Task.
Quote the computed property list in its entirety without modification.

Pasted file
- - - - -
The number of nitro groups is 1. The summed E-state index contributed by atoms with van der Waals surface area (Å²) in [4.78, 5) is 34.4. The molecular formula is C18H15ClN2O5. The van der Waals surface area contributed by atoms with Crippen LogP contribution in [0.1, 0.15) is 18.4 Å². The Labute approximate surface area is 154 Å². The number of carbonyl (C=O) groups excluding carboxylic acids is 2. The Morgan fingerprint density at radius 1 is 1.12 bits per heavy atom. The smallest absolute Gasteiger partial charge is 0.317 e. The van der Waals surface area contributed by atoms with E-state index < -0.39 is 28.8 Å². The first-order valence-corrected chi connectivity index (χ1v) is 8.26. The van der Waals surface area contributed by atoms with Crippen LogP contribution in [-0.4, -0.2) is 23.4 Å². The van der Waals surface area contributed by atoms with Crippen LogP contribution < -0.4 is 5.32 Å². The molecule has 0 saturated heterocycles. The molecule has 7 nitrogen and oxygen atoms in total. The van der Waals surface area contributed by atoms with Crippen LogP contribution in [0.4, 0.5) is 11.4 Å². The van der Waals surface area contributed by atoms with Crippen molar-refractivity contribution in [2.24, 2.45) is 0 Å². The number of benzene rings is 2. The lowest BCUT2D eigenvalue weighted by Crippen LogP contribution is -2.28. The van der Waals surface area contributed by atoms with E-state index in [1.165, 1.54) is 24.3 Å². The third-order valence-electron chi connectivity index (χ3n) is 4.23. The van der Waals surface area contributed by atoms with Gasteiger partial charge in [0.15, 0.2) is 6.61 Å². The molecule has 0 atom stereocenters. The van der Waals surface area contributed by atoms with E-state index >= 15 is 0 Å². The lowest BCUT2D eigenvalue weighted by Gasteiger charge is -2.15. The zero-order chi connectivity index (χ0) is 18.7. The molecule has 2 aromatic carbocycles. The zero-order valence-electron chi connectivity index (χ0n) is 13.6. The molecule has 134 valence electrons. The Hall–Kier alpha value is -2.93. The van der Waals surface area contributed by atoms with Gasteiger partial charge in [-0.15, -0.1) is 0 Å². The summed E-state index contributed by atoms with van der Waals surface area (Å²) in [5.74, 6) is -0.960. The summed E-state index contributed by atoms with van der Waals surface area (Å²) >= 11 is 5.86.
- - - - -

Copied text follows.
The number of nitro groups is 1. The summed E-state index contributed by atoms with van der Waals surface area (Å²) in [4.78, 5) is 34.4. The molecular formula is C18H15ClN2O5. The van der Waals surface area contributed by atoms with Crippen LogP contribution in [0.1, 0.15) is 18.4 Å². The Labute approximate surface area is 154 Å². The number of carbonyl (C=O) groups excluding carboxylic acids is 2. The Morgan fingerprint density at radius 1 is 1.12 bits per heavy atom. The smallest absolute Gasteiger partial charge is 0.317 e. The van der Waals surface area contributed by atoms with E-state index < -0.39 is 28.8 Å². The first-order valence-corrected chi connectivity index (χ1v) is 8.26. The van der Waals surface area contributed by atoms with Crippen LogP contribution in [-0.4, -0.2) is 23.4 Å². The van der Waals surface area contributed by atoms with Crippen LogP contribution < -0.4 is 5.32 Å². The molecule has 0 saturated heterocycles. The molecule has 7 nitrogen and oxygen atoms in total. The van der Waals surface area contributed by atoms with Crippen LogP contribution in [0.4, 0.5) is 11.4 Å². The van der Waals surface area contributed by atoms with Crippen molar-refractivity contribution in [2.24, 2.45) is 0 Å². The number of benzene rings is 2. The lowest BCUT2D eigenvalue weighted by Crippen LogP contribution is -2.28. The van der Waals surface area contributed by atoms with E-state index in [1.165, 1.54) is 24.3 Å². The third-order valence-electron chi connectivity index (χ3n) is 4.23. The van der Waals surface area contributed by atoms with Gasteiger partial charge in [0.15, 0.2) is 6.61 Å². The molecule has 0 atom stereocenters. The van der Waals surface area contributed by atoms with E-state index >= 15 is 0 Å². The lowest BCUT2D eigenvalue weighted by Gasteiger charge is -2.15. The zero-order chi connectivity index (χ0) is 18.7. The molecule has 2 aromatic carbocycles. The zero-order valence-electron chi connectivity index (χ0n) is 13.6. The molecule has 134 valence electrons. The Hall–Kier alpha value is -2.93. The van der Waals surface area contributed by atoms with Gasteiger partial charge in [-0.15, -0.1) is 0 Å². The summed E-state index contributed by atoms with van der Waals surface area (Å²) in [5.74, 6) is -0.960. The summed E-state index contributed by atoms with van der Waals surface area (Å²) >= 11 is 5.86.